Even with increased pay, Cook County faces “critical shortage” of election judges


Seeger Gray/Daily Senior Staffer

The Lorraine H. Morton Civic Center. Although Cook County increased the pay for election judges by $50 this year, the county still faces a shortage of 1,000 judges.

Casey He, Assistant City Editor

After reading about a shortage of Cook County election judges in the Chicago Tribune, Wilmette resident Jim Mann signed up two days before the primary election in March 2020.

“I decided I should do this because it’s the democratic process, and it’s a civic-minded thing to do,” Mann said.

Mann said he was essentially trained on the job. The other judges at his polling place showed him how to sign in and assist voters and operate the voting machines day-of. Mann has returned to his post for every subsequent election. 

Three years later, however, Cook County is facing a “critical shortage” of election judges with the April 4 election day just around the corner, according to election administrators. Cook County Clerk Karen Yarbrough said the county is seeking an additional 1,000 judges during a public appearance on March 21. 

“Without our judges, there is no election. Along with our voters, they are the crucial piece to the puzzle that is our democracy,” Yarbrough said.

This year, Cook County increased pay for election judges to $250, a $50 increase from the last election. Polling place technicians, who have more responsibilities in setting up and troubleshooting voting equipment, will make $385, a $20 increase.

This is the first time that the county has boosted the pay for judges during Evanston resident Katie Martin’s 20-year stint as a judge. She said she thinks the change will help with recruitment. 

“Why should it just be a minimum wage job like any other job?” Martin said. “I think it would attract more people if (the county) continues to raise the pay.”

She said the County should also provide compensation to people who take time off from work to be election judges, she said. She sees the shortage of judges as a chronic problem. For the primary election in 2022, Martin said her precinct only had three judges, as opposed to the usual four to five, even with higher-than-expected turnout.

“When you have that few judges, you really can’t go out and get a little break,” Martin said. “You have to be there at five in the morning. And you don’t get home until usually eight o’clock at night. It’s a long day.”

Martin said the election judge population is aging, which contributes to the shortage. The majority of judges she works with are retirees, and she would like to see the county put more effort into recruiting from the working population. 

Mann said while the demanding schedule is the main reason Cook County sees a shortage, the pandemic also had a significant impact. The job requires face-to-face interaction with voters, which can be unsafe for older judges. Plus, Mann said, some people are concerned by recent threats made against poll workers.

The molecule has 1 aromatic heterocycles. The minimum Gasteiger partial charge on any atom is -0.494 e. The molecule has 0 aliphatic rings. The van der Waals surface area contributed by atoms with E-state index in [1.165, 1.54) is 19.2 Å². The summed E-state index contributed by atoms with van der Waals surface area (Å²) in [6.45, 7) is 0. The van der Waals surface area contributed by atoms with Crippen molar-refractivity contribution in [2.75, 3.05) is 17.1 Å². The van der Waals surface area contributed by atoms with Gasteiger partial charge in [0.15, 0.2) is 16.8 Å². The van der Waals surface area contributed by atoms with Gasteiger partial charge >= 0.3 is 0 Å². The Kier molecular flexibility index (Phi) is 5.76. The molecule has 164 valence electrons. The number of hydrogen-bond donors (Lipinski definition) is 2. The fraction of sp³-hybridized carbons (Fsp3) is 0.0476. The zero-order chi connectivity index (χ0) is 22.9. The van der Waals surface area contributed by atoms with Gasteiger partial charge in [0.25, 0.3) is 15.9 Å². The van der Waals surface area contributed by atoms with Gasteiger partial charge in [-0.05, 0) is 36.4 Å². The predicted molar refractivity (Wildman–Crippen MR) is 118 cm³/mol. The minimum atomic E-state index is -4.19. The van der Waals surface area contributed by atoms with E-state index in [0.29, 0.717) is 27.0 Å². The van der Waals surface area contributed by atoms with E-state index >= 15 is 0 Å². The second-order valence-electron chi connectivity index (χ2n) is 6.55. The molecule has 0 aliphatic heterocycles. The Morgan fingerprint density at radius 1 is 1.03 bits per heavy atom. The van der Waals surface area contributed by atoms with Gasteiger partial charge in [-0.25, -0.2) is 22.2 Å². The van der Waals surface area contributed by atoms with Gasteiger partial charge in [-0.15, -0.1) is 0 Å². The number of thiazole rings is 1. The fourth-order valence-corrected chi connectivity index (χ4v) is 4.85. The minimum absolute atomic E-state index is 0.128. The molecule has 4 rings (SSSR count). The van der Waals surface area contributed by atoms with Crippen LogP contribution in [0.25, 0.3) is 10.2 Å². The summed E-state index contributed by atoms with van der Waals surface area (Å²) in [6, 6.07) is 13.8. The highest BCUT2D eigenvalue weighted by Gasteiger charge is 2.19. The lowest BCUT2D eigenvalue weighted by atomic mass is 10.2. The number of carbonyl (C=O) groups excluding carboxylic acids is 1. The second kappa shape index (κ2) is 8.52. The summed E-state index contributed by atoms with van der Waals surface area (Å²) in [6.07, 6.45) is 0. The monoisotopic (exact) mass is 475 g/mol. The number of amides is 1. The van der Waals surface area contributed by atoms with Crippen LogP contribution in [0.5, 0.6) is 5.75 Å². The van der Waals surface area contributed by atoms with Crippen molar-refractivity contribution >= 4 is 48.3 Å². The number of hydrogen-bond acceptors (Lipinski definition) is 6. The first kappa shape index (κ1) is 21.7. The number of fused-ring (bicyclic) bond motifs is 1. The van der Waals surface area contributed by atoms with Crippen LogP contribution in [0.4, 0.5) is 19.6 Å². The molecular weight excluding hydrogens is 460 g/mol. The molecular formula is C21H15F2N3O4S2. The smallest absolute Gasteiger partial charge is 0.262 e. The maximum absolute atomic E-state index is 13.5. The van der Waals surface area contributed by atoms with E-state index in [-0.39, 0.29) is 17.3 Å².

Weinberg freshman Jessica Dean worked as an election judge in California before coming to Northwestern. After hearing about the openings in Cook County, Dean said she signed up for the Chicago mayoral primary election in February. 

“I feel pretty accomplished,” Dean said. “It’s our civic duty. If you’re worried about the security of the elections, it’s your duty to do something about it.”

Dean said she thinks there is a lot of interest among college students to be election judges, and she would like to see more promotion of the opportunity. The county should also make in-person training sessions more frequent and accessible, she added, so judges can be fully acquainted with the voting process and technology.

Mann and Martin will be working as election judges in Tuesday’s consolidated election. Mann said he does not anticipate a high turnout, but it is still crucial to make sure people can cast their ballot in person on election day if they choose to. 

“Even though it’s a volunteer position, it’s just so important that every six months or so, (we) do this,” Mann said. “Not a lot of countries in the world have this type of freedom.”

Any registered voter and current resident of the county, as well as high school juniors, seniors and college students, can apply to become an election judge, according to the Clerk’s Office.

Email: [email protected]

Twitter: @caseeey_he

Related Stories:

School Board races take center stage ahead of election day as early votes are cast

NU students and Evanston residents gear up as volunteer election judges

Cook County residents take on volunteer work to coordinate local elections